Hemorrhage‐Induced Activations of Adrenocorticotropin Release and Catecholamine Metabolism in the Ventrolateral Medulla are Differently Affected by Glucocorticoid Feedback

  title={Hemorrhage‐Induced Activations of Adrenocorticotropin Release and Catecholamine Metabolism in the Ventrolateral Medulla are Differently Affected by Glucocorticoid Feedback},
  author={J. Ponec and Jo{\"e}l Lachuer and Marie-Françoise Suaud-Chagny and Marcel L. Tappaz},
  journal={Journal of Neuroendocrinology},
We have compared the effects of increasing doses of dexamethasone on the hemorrhage‐induced stimulation of the corticotropic axis and the metabolism of the catecholamines of the A1 group in the ventrolateral medulla. Adrenocorticotropin was measured in sequential samples of plasma while the metabolism of the catecholamines was recorded by in vivo electrochemistry in urethane‐anesthetized rats. Combined intracerebroventricular injection of specific adrenergic blockers (α1‐antagonist, prazosin… 

Differential time‐ and dose‐related effects of haemorrhage on tyrosine hydroxylase and neuropeptide Y mRNA expression in medullary catecholamine neurons

The findings indicate that haemorrhage differentially affects TH and NPY expression in medullary catecholamine cell groups that participate in the maintenance of cardiovascular homeostasis and the prompt and robust NPY mRNA responses in adrenergic neurons suggests a mechanism by which peptide content of these cell groups' terminal projections is defended.

A comparison of two immediate-early genes, c-fos and NGFI-B, as markers for functional activation in stress-related neuroendocrine circuitry

NGFI-B is established as a useful adjunct to c-fos, for revealing synaptic and/or transcriptional activation in the magno- and parvocellular neurosecretory systems.



Facilitation of immunoreactive corticotropin-releasing factor secretion into the hypophysial-portal circulation after activation of catecholaminergic pathways or central norepinephrine injection.

Observations provide strong evidence in favor of a predominantly stimulatory action of NE (and possibly epinephrine) at the hypothalamic level to evoke secretion of CRF and thus to activate the pituitary-adrenal axis.

Lack of Glucocorticoids Enhances the Early Activation of the Medullary Catecholaminergic Cell Groups Triggered by Restraint Stress

We have investigated whether the stress‐induced activation of the medullary catecholaminergic neurons, that was shown previously to provide the main central activation input to the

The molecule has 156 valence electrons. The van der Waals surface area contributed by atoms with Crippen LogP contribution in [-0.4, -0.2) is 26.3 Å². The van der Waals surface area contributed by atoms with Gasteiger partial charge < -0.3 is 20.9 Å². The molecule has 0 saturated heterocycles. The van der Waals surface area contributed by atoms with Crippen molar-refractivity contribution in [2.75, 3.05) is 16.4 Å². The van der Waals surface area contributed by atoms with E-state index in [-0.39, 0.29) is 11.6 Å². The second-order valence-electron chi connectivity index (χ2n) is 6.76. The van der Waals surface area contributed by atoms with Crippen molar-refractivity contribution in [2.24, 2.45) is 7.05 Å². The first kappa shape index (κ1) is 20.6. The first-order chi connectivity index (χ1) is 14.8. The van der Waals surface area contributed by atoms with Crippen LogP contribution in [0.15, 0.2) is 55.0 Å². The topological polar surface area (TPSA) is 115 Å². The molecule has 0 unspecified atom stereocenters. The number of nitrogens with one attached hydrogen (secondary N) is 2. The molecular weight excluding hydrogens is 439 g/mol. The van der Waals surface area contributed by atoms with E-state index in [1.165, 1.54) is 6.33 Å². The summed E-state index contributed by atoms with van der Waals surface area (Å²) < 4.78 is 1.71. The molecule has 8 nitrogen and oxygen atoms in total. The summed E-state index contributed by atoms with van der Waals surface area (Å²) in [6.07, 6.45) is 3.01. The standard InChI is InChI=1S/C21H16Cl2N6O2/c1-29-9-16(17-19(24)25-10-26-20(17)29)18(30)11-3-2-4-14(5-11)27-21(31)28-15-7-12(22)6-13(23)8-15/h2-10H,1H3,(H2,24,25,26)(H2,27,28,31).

Diurnal-stimulated and stress-induced ACTH release in rats is mediated by ventral noradrenergic bundle.

Female rats were bilaterally injected with 3 micrograms of 6-hydroxydopamine dissolved in 0.2 microliter saline, via a glass micropipet stereotaxically implanted into the ventral noradrenergic-ascending bundle (VNAB), leading to pharmacological destruction of the VNAB and a striking decrease in the histofluorescence of hypothalamic catecholaminergic innervation.

Further evidence for a central stimulatory action of catecholamines on adrenocorticotropin release in the rat.

A stress-like stimulatory dose response was noted after both adrenaline and noradrenaline infusions, with a half-maximal effect at concentrations of about 0.6 nmol and a maximal effect at 2.7 nmol or more, at maximally effective doses, adrenaline was significantly more active than norad Renaline.

Hemorrhage-induced secretion of corticotropin-releasing factor-like immunoreactivity into the rat hypophysial portal circulation and its inhibition by glucocorticoids.

It is shown that CRF-LI is an important hypothalamic regulator of adenohypophysial ACTH secretion, and glucocorticoid negative feedback effects can be exerted at the central level.

In Vivo Voltammetric Monitoring of Catecholamine Metabolism in the A1 and A2 Regions of the Rat Medulla Oblongata

The variations in the extracellular DOPAC levels reflect the metabolic activity of A1 and A2 noradrenergic neurons, as previously shown in the locus ceruleus.

Medullary lesions eliminate ACTH responses to hypotensive hemorrhage.

It is demonstrated that lesions of the NTS eliminate the ACTH response to hemorrhage immediately and 4 days after the lesions but have no effect on resting ACTH levels.

Catecholaminergic modulation of corticotropin-releasing factor and adrenocorticotropin secretion.

The responsiveness and physiological consequences of activation of these two systems are so inter-twined as to have generated the hypothesis that activation of the HPA is evoked by sympathoadrenomedullary activation.